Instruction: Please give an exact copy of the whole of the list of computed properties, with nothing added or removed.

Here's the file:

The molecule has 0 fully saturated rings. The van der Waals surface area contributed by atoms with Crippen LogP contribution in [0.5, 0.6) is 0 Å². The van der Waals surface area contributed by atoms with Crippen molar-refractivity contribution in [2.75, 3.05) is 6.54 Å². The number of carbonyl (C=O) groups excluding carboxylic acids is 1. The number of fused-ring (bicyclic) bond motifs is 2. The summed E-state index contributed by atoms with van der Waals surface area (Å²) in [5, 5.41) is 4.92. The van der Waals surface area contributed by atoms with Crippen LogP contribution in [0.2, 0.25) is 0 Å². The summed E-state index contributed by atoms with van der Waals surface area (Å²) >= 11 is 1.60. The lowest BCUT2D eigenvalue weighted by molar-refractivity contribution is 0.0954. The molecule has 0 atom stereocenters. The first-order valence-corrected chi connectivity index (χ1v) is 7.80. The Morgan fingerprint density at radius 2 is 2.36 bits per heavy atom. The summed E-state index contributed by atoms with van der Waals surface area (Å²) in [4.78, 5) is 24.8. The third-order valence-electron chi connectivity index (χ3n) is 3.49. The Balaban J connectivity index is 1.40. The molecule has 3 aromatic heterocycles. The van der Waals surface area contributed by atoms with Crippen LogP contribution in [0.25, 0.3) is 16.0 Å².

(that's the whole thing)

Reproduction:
The molecule has 0 fully saturated rings. The van der Waals surface area contributed by atoms with Crippen LogP contribution in [0.5, 0.6) is 0 Å². The van der Waals surface area contributed by atoms with Crippen molar-refractivity contribution in [2.75, 3.05) is 6.54 Å². The number of carbonyl (C=O) groups excluding carboxylic acids is 1. The number of fused-ring (bicyclic) bond motifs is 2. The summed E-state index contributed by atoms with van der Waals surface area (Å²) in [5, 5.41) is 4.92. The van der Waals surface area contributed by atoms with Crippen LogP contribution in [0.2, 0.25) is 0 Å². The summed E-state index contributed by atoms with van der Waals surface area (Å²) >= 11 is 1.60. The lowest BCUT2D eigenvalue weighted by molar-refractivity contribution is 0.0954. The molecule has 0 atom stereocenters. The first-order valence-corrected chi connectivity index (χ1v) is 7.80. The Morgan fingerprint density at radius 2 is 2.36 bits per heavy atom. The summed E-state index contributed by atoms with van der Waals surface area (Å²) in [4.78, 5) is 24.8. The third-order valence-electron chi connectivity index (χ3n) is 3.49. The Balaban J connectivity index is 1.40. The molecule has 3 aromatic heterocycles. The van der Waals surface area contributed by atoms with Crippen LogP contribution in [0.25, 0.3) is 16.0 Å².